Since Chase-Riboud also relied on certain specific examples of substantial similarity to support her claim, those examples, too, were analyzed by the court. But none of those basic resemblance, or common themes, were enough. Interestingly, neither the court nor Chase-Riboud cited specific instances of dialogue appropriation.

Looking at certain specific claims, Chase-Reboud claimed that a fictional Black abolitionist named Henry Braithwaite overlapped with Amistad's Theodore Joadson. While both fictional characters are depicted as wealthy, erudite  Black abolitionists residing in New Haven, according to the court, they share little else in common. For example, Amistad's Joadson was a runaway slave, whereas Braithwaite came from a land-owning family that arrived in America in the mid-1600s. Unlike Chase-Riboud's character, Joadson had a critical role in the African's defense, including interviewing attorneys and urging John Quincy Adams to represent them at trial.

While noting that well-developed characters -- especially visually depicted ones -- are eligible for copyright protection, the court held that since the idea of a Black abolitionist appearing in both works was predictable, and only superficial similarities existed between Braithwaite and Joadson, no reasonable juror would find the characters substantially similar from a copyright point-of-view.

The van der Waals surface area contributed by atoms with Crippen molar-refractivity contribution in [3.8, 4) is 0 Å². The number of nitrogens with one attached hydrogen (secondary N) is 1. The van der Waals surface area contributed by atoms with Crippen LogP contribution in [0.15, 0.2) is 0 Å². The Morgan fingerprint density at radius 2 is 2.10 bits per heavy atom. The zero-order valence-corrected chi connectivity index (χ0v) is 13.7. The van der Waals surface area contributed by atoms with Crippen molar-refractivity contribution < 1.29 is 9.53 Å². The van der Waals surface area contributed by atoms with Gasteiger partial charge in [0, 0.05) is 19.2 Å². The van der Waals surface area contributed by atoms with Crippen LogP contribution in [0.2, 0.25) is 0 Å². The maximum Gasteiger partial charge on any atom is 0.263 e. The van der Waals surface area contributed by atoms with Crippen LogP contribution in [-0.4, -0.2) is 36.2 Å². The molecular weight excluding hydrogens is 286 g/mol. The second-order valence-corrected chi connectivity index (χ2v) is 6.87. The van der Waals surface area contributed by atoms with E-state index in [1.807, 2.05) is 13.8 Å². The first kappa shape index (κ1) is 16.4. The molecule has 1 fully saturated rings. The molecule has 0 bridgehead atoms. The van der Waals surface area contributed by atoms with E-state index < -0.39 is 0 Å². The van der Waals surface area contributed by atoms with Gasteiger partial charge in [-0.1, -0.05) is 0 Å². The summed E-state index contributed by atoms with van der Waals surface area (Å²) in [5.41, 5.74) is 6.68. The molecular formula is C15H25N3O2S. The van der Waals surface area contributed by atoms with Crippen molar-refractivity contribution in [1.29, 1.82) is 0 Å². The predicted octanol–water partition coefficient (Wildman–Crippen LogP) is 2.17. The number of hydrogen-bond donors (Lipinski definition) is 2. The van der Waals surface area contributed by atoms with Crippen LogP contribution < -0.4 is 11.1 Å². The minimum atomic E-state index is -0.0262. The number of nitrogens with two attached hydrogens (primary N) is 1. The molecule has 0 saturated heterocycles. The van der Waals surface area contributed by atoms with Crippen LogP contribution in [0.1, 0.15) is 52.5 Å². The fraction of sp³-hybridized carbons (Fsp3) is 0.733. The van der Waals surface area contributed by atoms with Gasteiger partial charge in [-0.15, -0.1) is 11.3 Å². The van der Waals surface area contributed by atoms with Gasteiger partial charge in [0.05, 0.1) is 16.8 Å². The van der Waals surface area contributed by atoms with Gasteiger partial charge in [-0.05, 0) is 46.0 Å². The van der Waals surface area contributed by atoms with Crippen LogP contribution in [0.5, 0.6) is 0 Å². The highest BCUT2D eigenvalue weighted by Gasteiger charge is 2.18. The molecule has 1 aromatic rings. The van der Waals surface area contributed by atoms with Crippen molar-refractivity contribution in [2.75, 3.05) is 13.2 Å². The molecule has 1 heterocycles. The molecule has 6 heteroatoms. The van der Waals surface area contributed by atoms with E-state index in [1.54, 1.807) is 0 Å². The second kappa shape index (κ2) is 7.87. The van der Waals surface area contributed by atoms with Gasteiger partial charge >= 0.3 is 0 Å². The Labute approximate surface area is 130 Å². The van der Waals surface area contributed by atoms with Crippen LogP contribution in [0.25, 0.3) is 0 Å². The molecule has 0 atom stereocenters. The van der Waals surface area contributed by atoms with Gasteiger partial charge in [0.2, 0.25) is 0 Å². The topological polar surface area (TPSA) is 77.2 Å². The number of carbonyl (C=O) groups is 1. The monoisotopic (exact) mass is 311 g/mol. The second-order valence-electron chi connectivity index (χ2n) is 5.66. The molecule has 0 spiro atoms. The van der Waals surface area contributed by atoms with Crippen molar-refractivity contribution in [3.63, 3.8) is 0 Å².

Similarly, Chase-Riboud claimed that DreamWorks stole certain ideas and plot devices -- not supported by the historical record -- relating to a historical character named Cinque, who was featured in both works. However, the court held that Chase-Riboud's portrait of the slave Cinque, which included a relationship with John Quincy Adams, was not the stuff that infringements are made of. While "both" Cinque's shared certain similarities, the court held that Chase-Riboud's character was not sufficiently distinctive to enjoy copyright protection. Moreover, since both works "expressed" Cinque differently, the court held that there was no substantial similarity. Moving beyond the characterizations, the court found that other specific claims of similarity, including common endings tied to the Civil War, and the destruction of a slave colony with the rendering of the Supreme Court decision freeing the slaves, were sufficiently different as to defeat Chase-Riboud's claims.